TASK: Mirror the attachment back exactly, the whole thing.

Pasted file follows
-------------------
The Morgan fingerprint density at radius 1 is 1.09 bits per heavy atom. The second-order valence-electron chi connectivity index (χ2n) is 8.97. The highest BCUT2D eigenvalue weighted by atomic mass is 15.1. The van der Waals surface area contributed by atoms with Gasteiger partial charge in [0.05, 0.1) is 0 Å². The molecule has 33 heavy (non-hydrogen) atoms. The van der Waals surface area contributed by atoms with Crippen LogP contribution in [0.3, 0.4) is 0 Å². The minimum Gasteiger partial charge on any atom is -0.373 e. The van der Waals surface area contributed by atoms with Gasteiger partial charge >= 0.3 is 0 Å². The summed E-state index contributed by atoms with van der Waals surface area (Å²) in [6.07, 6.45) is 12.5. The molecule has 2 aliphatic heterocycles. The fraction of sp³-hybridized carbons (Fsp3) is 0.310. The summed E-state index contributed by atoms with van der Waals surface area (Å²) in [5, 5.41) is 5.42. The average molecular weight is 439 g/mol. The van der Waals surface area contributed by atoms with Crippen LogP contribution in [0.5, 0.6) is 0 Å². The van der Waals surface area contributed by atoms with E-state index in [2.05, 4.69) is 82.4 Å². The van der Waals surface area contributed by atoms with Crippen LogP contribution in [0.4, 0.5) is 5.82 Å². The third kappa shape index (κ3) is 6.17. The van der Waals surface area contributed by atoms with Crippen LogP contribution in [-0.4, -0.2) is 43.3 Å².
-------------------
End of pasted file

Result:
The Morgan fingerprint density at radius 1 is 1.09 bits per heavy atom. The second-order valence-electron chi connectivity index (χ2n) is 8.97. The highest BCUT2D eigenvalue weighted by atomic mass is 15.1. The van der Waals surface area contributed by atoms with Gasteiger partial charge in [0.05, 0.1) is 0 Å². The molecule has 33 heavy (non-hydrogen) atoms. The van der Waals surface area contributed by atoms with Crippen LogP contribution in [0.3, 0.4) is 0 Å². The minimum Gasteiger partial charge on any atom is -0.373 e. The van der Waals surface area contributed by atoms with Gasteiger partial charge >= 0.3 is 0 Å². The summed E-state index contributed by atoms with van der Waals surface area (Å²) in [6.07, 6.45) is 12.5. The molecule has 2 aliphatic heterocycles. The fraction of sp³-hybridized carbons (Fsp3) is 0.310. The summed E-state index contributed by atoms with van der Waals surface area (Å²) in [5, 5.41) is 5.42. The average molecular weight is 439 g/mol. The van der Waals surface area contributed by atoms with Crippen LogP contribution in [0.5, 0.6) is 0 Å². The van der Waals surface area contributed by atoms with E-state index in [2.05, 4.69) is 82.4 Å². The van der Waals surface area contributed by atoms with Crippen LogP contribution in [0.4, 0.5) is 5.82 Å². The third kappa shape index (κ3) is 6.17. The van der Waals surface area contributed by atoms with Crippen LogP contribution in [-0.4, -0.2) is 43.3 Å².